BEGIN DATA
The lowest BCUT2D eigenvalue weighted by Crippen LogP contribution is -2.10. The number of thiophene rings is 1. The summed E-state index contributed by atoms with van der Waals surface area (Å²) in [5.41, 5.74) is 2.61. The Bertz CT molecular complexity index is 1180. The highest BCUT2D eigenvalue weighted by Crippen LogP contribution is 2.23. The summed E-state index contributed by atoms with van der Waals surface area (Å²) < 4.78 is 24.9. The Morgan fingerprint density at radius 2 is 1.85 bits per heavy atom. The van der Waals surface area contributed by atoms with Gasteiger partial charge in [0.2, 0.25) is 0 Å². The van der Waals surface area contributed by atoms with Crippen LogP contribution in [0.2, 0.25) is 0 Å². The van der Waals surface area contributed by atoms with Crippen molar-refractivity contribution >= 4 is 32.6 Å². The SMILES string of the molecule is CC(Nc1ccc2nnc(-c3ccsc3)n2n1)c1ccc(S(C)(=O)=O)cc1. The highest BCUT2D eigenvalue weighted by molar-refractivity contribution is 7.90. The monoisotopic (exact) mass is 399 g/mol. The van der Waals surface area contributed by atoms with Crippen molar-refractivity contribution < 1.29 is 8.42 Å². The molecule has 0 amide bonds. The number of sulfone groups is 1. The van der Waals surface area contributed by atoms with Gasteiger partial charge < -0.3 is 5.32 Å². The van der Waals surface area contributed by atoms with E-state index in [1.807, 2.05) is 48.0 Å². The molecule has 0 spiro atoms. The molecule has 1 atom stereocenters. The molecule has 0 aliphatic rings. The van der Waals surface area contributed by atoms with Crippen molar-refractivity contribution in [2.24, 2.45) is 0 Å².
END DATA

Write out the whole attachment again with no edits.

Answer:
The lowest BCUT2D eigenvalue weighted by Crippen LogP contribution is -2.10. The number of thiophene rings is 1. The summed E-state index contributed by atoms with van der Waals surface area (Å²) in [5.41, 5.74) is 2.61. The Bertz CT molecular complexity index is 1180. The highest BCUT2D eigenvalue weighted by Crippen LogP contribution is 2.23. The summed E-state index contributed by atoms with van der Waals surface area (Å²) < 4.78 is 24.9. The Morgan fingerprint density at radius 2 is 1.85 bits per heavy atom. The van der Waals surface area contributed by atoms with Gasteiger partial charge in [0.2, 0.25) is 0 Å². The van der Waals surface area contributed by atoms with Crippen LogP contribution in [0.2, 0.25) is 0 Å². The van der Waals surface area contributed by atoms with Crippen molar-refractivity contribution >= 4 is 32.6 Å². The SMILES string of the molecule is CC(Nc1ccc2nnc(-c3ccsc3)n2n1)c1ccc(S(C)(=O)=O)cc1. The highest BCUT2D eigenvalue weighted by molar-refractivity contribution is 7.90. The monoisotopic (exact) mass is 399 g/mol. The van der Waals surface area contributed by atoms with Crippen molar-refractivity contribution < 1.29 is 8.42 Å². The molecule has 0 amide bonds. The number of sulfone groups is 1. The van der Waals surface area contributed by atoms with Gasteiger partial charge < -0.3 is 5.32 Å². The van der Waals surface area contributed by atoms with E-state index in [1.807, 2.05) is 48.0 Å². The molecule has 0 spiro atoms. The molecule has 1 atom stereocenters. The molecule has 0 aliphatic rings. The van der Waals surface area contributed by atoms with Crippen molar-refractivity contribution in [2.24, 2.45) is 0 Å².